Keeping African Americans off juries in criminal case is not a new phenomenon. In fact, currently pending before the U.S. Supreme Court is the case of Timothy Foster—a teenager convicted in a 1987 capital trial in Rome, Georgia during which prosecutors systematically excluded blacks in order to secure an all-white jury, who they felt would be more prone to convict a black defendant. Prosecutors encouraged the all-white jurors to return the death penalty for Foster in the murder-rape case “to deter other people out there in the projects” not to engage in crime against white people. The “projects,” of course, was virtually all-black.


Racial Discrimination Still Rampant


This sort of blatant racial discrimination still occurs today in 2016—some three decades after that white prosecutor in Rome, Georgia told an all-white jury to convict a black man because he committed a crime against a white person and a message of deterrence had to be sent to all those people living “in the projects.”


Something along these lines very well may be happening in Wharton County, Texas where an assistant district attorney recently told a criminal district court judge that the felt personally and professionally uncomfortable by remarks made by his boss, the county DA, that to secure criminal convictions blacks must be kept off juries.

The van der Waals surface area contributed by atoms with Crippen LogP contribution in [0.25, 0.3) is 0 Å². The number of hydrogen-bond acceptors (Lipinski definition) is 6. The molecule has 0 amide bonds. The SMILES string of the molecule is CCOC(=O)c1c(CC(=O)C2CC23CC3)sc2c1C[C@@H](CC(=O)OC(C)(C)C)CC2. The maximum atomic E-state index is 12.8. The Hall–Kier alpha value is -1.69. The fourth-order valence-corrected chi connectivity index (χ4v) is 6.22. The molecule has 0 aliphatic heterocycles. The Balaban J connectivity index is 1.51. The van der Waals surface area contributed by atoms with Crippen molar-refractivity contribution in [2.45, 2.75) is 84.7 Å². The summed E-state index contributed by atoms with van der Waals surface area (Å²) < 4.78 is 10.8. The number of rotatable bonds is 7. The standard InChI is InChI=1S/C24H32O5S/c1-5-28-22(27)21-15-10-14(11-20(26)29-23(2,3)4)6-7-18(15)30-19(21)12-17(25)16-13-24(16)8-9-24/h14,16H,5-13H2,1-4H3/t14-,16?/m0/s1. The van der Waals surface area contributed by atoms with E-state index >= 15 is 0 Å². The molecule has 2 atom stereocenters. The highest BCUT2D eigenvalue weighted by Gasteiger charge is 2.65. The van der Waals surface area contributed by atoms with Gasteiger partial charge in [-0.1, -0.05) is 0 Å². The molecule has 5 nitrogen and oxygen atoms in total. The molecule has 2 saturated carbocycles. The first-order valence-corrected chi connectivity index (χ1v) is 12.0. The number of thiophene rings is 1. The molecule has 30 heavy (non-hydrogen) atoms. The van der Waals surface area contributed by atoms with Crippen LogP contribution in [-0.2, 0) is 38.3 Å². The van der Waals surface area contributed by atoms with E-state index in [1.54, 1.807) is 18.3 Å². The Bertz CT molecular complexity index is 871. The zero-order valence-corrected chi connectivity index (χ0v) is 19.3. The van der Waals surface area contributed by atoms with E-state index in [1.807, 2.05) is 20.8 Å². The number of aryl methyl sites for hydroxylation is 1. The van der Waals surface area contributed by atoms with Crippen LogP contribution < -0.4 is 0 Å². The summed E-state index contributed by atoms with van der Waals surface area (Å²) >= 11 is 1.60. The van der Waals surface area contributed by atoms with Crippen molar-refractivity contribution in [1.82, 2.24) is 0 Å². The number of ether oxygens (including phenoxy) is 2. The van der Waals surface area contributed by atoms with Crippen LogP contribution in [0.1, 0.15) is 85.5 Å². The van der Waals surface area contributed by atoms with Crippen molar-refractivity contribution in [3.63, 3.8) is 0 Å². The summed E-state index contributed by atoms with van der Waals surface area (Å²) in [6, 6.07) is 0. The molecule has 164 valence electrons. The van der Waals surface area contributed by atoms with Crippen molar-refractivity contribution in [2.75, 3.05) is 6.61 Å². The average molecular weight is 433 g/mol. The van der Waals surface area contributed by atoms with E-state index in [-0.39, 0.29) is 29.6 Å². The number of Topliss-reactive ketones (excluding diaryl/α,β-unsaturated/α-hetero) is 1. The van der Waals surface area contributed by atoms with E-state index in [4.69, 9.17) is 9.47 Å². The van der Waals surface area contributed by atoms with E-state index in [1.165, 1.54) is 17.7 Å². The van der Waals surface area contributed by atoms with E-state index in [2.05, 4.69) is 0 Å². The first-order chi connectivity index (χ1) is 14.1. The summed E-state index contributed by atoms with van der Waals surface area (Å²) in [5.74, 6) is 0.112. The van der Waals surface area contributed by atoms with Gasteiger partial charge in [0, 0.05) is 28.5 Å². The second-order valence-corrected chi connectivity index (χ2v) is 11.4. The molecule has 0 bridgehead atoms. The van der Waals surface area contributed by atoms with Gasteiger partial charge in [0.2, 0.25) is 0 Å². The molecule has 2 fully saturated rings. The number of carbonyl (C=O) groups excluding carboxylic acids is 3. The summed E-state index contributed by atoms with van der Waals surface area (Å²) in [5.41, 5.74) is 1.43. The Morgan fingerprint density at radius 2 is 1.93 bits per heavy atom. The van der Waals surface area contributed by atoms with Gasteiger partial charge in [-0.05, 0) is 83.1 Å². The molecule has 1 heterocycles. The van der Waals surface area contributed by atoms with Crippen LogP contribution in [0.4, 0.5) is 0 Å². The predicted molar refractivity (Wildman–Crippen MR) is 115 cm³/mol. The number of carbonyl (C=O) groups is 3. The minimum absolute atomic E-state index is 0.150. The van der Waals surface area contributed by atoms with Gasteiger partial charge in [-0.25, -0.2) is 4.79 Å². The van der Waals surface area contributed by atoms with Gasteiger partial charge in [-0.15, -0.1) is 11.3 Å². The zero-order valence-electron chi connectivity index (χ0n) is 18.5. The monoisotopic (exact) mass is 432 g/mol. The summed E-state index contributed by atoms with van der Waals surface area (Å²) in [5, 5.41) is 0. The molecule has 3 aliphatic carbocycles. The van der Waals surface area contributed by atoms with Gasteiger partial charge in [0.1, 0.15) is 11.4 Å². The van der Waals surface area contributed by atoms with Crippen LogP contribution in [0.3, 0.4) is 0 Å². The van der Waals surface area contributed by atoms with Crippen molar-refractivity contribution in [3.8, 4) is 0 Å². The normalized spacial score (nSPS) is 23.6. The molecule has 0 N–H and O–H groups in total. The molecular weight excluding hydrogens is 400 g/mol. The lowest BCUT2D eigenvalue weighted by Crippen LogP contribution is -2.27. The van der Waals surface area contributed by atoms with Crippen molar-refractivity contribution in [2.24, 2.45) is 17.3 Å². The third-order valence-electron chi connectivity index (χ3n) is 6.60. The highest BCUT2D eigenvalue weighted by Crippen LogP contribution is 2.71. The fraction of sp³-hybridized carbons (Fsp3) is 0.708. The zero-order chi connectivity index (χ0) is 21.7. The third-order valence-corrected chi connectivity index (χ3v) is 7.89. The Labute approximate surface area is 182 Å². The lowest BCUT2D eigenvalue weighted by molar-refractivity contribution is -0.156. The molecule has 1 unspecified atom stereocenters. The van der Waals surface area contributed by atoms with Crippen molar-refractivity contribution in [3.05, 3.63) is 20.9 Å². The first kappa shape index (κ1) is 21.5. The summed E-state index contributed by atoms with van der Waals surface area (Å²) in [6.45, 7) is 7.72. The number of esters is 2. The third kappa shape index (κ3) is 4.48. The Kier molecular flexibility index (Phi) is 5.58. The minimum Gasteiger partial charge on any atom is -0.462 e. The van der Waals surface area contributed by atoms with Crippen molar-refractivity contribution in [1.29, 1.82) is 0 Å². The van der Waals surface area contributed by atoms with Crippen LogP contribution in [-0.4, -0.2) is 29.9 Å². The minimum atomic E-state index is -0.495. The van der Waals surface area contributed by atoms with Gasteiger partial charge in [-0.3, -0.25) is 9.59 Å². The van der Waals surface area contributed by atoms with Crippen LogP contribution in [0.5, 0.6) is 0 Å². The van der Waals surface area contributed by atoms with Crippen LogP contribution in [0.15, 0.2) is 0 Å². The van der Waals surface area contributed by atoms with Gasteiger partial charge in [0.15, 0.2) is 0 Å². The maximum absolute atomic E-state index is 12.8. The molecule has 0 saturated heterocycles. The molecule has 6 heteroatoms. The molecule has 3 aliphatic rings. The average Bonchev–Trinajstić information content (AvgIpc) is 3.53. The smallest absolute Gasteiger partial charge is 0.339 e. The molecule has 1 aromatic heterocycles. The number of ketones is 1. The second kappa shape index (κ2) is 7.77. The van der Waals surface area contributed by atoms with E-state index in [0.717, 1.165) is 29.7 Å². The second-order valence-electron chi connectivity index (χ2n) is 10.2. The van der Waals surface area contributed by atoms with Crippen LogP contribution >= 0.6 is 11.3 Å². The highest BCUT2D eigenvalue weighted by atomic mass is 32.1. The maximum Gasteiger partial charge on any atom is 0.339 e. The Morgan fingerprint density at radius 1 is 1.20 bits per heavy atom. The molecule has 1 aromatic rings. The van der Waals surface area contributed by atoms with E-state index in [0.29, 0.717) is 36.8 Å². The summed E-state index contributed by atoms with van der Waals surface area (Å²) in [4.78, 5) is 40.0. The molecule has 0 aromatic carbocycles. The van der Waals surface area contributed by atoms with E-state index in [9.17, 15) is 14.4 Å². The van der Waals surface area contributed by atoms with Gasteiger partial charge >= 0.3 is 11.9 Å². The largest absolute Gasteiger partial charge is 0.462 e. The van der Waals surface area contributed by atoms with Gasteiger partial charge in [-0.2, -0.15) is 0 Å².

Wharton County DA Keeping African Americans Off Juries?


ADA Nathan Wood told Judge Randy Clapp during a March 11 hearing that Wharton County District Attorney Ross Kurtz suggested that, in order to increase their number of convictions, assistant district attorneys in his office had to keep black Wharton County residents off juries in criminal cases.


“I was not ‘instructed’ to strike black jurors so much as I was advised or encouraged to do so as a matter of trial strategy,” Wood told Judge Clapp in an extraordinary display of professional candor. “Whatever the true intentions behind the statements made in our office, they made me feel uncomfortable, and I shared that discomfort with a friend.”


The “friend” betrayed the confidence of the “private” conversation he had with Wood by informing the court about the details of that conversation. This prompted Wood to request an opportunity to not only clarify the substance of the conversation with the friend (which, according to Wood, was misrepresented to the court by the friend) but to explain to the court exactly what transpired during the office discussion with DA Kurtz.


Impermissible Strikes Given Race Neutral Reasons


This unfortunate situation validates what many criminal defense lawyers know all too well; that some prosecutors still illegally use race as a factor in jury selection and are prepared to spout off race neutral reasons for their strikes when compelled to explain excluding jurors from service.


Batson v. Kentucky